Natural gas exports7.5 billion cu m (2004 est.)
Natural gas imports0 cu m (2004 est.)
Natural gas proved reserves283.2 billion cu m (1 January 2005 est.)
Current account balance$1.247 billion (2006 est.)
Exports$3.56 billion f.o.b.
note: official export figures are grossly underestimated due to the value of timber, gems, narcotics, rice, and other products smuggled to Thailand, China, and Bangladesh (2006 est.)
Exports commoditiesgas, wood products, pulses, beans, fish, rice, clothing, jade and gems
Exports partnersThailand 48.4%, India 12.6%, China 5.2%, Japan 5.1% (2006)
Imports$1.98 billion f.o.b.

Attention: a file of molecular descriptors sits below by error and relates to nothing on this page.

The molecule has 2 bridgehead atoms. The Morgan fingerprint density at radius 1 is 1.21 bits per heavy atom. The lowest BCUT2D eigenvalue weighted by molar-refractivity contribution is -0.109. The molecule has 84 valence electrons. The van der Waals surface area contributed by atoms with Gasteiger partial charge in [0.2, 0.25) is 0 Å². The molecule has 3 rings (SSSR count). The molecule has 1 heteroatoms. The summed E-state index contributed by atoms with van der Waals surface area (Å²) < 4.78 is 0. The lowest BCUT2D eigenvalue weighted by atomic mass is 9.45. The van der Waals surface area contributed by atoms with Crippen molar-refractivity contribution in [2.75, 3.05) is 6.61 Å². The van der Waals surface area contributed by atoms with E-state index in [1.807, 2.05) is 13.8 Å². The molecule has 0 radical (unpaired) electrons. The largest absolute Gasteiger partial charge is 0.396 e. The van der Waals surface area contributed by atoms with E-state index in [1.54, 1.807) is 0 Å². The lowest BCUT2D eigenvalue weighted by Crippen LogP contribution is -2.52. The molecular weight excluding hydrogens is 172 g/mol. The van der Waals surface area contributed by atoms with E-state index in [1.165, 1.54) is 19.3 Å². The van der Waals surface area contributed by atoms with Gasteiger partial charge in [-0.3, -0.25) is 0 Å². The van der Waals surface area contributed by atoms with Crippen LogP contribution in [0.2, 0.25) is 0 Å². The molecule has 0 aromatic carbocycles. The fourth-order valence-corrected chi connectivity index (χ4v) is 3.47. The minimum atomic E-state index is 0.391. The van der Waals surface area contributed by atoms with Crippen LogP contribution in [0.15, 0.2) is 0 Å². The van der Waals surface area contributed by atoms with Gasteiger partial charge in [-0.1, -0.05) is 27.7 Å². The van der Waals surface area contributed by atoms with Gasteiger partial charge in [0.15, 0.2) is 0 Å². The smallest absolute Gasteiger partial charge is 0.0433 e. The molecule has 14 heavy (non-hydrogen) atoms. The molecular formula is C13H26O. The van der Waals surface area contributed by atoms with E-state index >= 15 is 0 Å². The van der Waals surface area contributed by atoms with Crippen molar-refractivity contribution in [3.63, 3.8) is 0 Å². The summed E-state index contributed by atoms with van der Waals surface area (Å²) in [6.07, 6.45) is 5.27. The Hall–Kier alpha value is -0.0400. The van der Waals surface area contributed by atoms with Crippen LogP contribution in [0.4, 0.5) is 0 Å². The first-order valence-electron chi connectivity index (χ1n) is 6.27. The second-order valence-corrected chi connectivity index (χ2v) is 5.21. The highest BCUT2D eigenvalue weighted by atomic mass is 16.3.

note: import figures are grossly underestimated due to the value of consumer goods, diesel fuel, and other products smuggled in from Thailand, China, Malaysia, and India (2006 est.)
Imports commoditiesfabric, petroleum products, fertilizer, plastics, machinery, transport equipment; cement, construction materials, crude oil; food products, edible oil
Imports partnersChina 33.6%, Thailand 21.2%, Singapore 15.7%, Malaysia 4.6%, South Korea 4.1% (2006)
Reserves of foreign exchange and gold$1.01 billion (2006 est.)
Debt external$7.162 billion (2006 est.)
Economic aid recipient$127 million (2001 est.)
Currency code kyat (MMK)
Exchange rateskyats per US dollar - 1,280 (2006), 5.761 (2005), 5.7459 (2004), 6.0764 (2003), 6.5734 (2002)
note: unofficial exchange rates ranged in 2004 from 815 kyat/US dollar to nearly 970 kyat/US dollar, and by yearend 2005, the unofficial exchange rate was 1,075 kyat/US dollar; data shown for 2002-05 are official exchange rates